I could write a book on the evil darkness of legalism. Do not get me started! Legalism focuses on the outside of a person instead of on their heart. It elevates rules and minimizes relationship with the Lord. Legalism begets a shame culture that externally focuses on status, standing, and behavior to the detriment of the motivations of the heart. The focus becomes ministry and not intimacy. My generation has faced it and many have sought to correct it. I fear that many have overcorrected to the far side of liberty into licentiousness. Some churches fail to expect holy living from the people. Immorality is plaguing us from the county seat church to the highest offices in our convention. Alcohol use has become accepted and normalized in many leadership communities. Pastors contort to keep from offending anyone because the hearers are living a sinful lifestyle. Immorality and loose living remains seldom questioned. We have overcorrected to normalize and minimize lawless living in an effort to avoid legalism.
I believe that politics, the process of making public policy, makes a difference in a nation. I love America and all those who are in our country. I believe that those who rule over us should do it in righteousness. The laws passed in the nation matter to God. I constructed this from the Bible and from a generation who came before me who fought tyranny and the brutal communist regimes. I also think that our convention needs some correction in what is an obsession with public policy, the Republican party, and civil government. It has come to define the convention and many churches in too many ways. However, beware of an overcorrection taking place. National concern and collective identity is not against God but rather an aspect of the Christian faith. We are a part of different collectives whom God addresses in Scripture: namely our family, our church, our city, our nation, and humankind. We are to view civil authorities as ministers of God and be grateful for the disposition of their duties. It is honorable to serve in government. We should honor the king and powerfully call the state to grant every soul liberty and religious freedom. We can live above the partisan bickering and dishonorable discourse in the political world and we must. Vilifying the elected will soon lead to the same approach to all public servants including law enforcement and military. We can correct without overcorrecting.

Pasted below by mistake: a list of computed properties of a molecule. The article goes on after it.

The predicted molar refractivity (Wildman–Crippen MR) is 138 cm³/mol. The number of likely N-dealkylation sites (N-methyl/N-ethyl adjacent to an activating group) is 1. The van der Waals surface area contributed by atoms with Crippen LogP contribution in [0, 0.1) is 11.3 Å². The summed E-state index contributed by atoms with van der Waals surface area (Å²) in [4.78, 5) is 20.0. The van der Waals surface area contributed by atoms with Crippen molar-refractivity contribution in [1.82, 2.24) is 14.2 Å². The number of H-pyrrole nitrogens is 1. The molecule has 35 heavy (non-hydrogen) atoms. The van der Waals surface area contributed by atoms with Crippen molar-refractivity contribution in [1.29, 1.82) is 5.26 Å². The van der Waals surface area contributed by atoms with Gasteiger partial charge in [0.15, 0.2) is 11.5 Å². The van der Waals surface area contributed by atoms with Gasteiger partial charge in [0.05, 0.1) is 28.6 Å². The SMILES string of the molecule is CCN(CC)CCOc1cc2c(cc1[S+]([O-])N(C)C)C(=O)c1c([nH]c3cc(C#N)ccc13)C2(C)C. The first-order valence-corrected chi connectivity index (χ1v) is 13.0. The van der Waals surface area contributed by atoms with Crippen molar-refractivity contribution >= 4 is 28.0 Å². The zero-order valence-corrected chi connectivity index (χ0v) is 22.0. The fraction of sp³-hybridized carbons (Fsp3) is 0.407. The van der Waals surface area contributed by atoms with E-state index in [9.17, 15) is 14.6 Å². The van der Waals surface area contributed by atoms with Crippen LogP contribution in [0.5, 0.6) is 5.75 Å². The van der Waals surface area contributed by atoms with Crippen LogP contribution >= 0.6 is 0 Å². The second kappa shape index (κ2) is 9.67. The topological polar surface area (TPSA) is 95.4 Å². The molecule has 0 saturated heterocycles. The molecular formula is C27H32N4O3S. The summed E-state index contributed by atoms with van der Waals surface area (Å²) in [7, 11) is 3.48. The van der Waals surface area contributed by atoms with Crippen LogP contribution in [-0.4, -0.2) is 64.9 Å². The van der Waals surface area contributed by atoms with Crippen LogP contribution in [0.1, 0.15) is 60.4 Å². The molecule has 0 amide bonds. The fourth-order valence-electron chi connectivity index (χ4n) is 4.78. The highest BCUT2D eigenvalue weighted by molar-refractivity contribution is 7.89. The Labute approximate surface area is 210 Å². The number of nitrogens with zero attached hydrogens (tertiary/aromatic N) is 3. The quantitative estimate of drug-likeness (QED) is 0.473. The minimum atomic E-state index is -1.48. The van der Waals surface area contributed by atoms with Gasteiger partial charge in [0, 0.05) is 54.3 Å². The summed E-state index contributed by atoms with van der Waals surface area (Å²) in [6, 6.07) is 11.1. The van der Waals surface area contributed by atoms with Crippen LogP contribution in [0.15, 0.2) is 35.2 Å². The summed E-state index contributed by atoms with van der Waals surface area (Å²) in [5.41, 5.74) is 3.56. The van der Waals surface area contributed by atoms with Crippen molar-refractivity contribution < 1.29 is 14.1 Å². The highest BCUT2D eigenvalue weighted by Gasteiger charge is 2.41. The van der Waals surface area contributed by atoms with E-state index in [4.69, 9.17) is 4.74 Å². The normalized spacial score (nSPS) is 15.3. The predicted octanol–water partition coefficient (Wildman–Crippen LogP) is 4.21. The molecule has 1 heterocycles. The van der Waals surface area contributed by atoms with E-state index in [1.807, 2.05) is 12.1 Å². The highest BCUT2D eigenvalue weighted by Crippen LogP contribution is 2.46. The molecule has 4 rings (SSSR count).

For too long, leadership corruption disguised itself and existed under a canopy of respectful protection in an effort to not raise a hand against God’s anointed. I have seen the destructive power of such corruption in my own church. The truth needs to be known and light needs to shine on the darkness. Websites, twitter accounts, Facebook pages, Baptist media outlets, and national media offers satisfaction of the appetite of those in our convention wanting to know the latest whistle that has been blown. We have, however, overcorrected in our discourse. Now, we slander, judge, and adopt a mob mentality at the microphone of social media. The things being said about brothers and sisters in these mediums are often out of bounds. We are to relate to one another in a personal manner. James would thunder to our generation: “Do not speak evil of one another, brethren.” We have a solemn responsibility from God to hold each other accountable and to do it in a redemptive manner. We have overcorrected and run off the other side of the road.
Let’s get it right! My prayer is that all of us will make the needed corrections in our ministries and across our convention without making an overcorrection.